Submission of the Royal Society for the Protection of Birds to the Foreign Affairs Committee on the British Overseas Territories. It is a regrettable fact that we Anguillians are too caught up in our daily activities to give much thought to where
The very concept of discussing where
The hard evidence is entirely to the contrary. It is xenophobic rubbish. A little research indicates that there are more British individuals and organizations than Anguillians worrying over where
As the Submission points out, our capacity to implement effective environmental governance and respond to environmental crises is constrained by limited human and financial resources. The Environment Department and the Anguilla National Trust only have small numbers of staff that are stretched very thinly. As ANT relies to a significant extent on funding from government, it is not able to respond objectively when consulted on development proposals. It would be threatened with budget cuts if it dared raise objections either loudly or effectively. ANT’s officers are principally government civil servants steeped in a culture of not rocking the boat. The Anguilla Archaeological and Historical Society is all-volunteer, but it suffers from all the symptoms of old age, and does not function any longer.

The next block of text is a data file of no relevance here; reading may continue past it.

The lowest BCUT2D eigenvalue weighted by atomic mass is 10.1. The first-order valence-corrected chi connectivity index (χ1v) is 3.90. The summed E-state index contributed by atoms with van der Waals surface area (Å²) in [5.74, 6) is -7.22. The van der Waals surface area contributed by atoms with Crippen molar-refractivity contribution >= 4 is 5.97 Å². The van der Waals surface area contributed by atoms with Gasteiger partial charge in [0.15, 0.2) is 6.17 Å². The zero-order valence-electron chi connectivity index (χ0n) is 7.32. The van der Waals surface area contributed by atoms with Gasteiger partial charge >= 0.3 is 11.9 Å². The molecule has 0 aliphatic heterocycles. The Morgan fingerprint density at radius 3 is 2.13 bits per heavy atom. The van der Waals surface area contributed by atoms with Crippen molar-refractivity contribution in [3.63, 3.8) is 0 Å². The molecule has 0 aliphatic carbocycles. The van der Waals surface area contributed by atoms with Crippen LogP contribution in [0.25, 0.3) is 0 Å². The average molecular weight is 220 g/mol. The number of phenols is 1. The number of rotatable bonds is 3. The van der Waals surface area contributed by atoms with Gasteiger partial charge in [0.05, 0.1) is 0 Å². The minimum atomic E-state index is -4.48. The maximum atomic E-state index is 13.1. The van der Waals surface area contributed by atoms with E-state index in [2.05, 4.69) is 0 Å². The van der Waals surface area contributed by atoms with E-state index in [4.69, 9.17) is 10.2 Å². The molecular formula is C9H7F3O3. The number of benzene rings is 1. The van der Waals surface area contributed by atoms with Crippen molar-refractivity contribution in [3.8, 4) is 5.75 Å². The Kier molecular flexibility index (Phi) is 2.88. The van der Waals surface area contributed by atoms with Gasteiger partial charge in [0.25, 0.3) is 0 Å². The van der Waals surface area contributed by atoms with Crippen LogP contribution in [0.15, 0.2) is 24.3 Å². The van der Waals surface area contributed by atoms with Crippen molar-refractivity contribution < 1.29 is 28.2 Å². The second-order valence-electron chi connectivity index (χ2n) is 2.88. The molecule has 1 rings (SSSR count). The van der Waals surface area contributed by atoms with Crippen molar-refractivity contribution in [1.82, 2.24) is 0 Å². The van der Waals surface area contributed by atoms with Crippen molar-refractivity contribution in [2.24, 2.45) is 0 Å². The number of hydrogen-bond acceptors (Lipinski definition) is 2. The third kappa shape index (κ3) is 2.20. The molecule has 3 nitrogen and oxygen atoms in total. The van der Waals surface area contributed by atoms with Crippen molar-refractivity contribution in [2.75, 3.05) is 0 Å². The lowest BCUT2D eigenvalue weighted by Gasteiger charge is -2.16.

As our natural environment continues to deteriorate, government appears to be taking little or no action to remedy this. Our lack of capacity, coupled by the lack of interest or support from the UK Government on these issues, means that the deterioration of our ecosystem continues largely unabated. The Anguilla government needs to provide sufficient resources so that we can implement similar environmental standards as they have in the
I don’t know why I bother to post this. A sense of frustration with government’s failings overwhelms. The problem is not limited to government. It extends down to the village level. No one in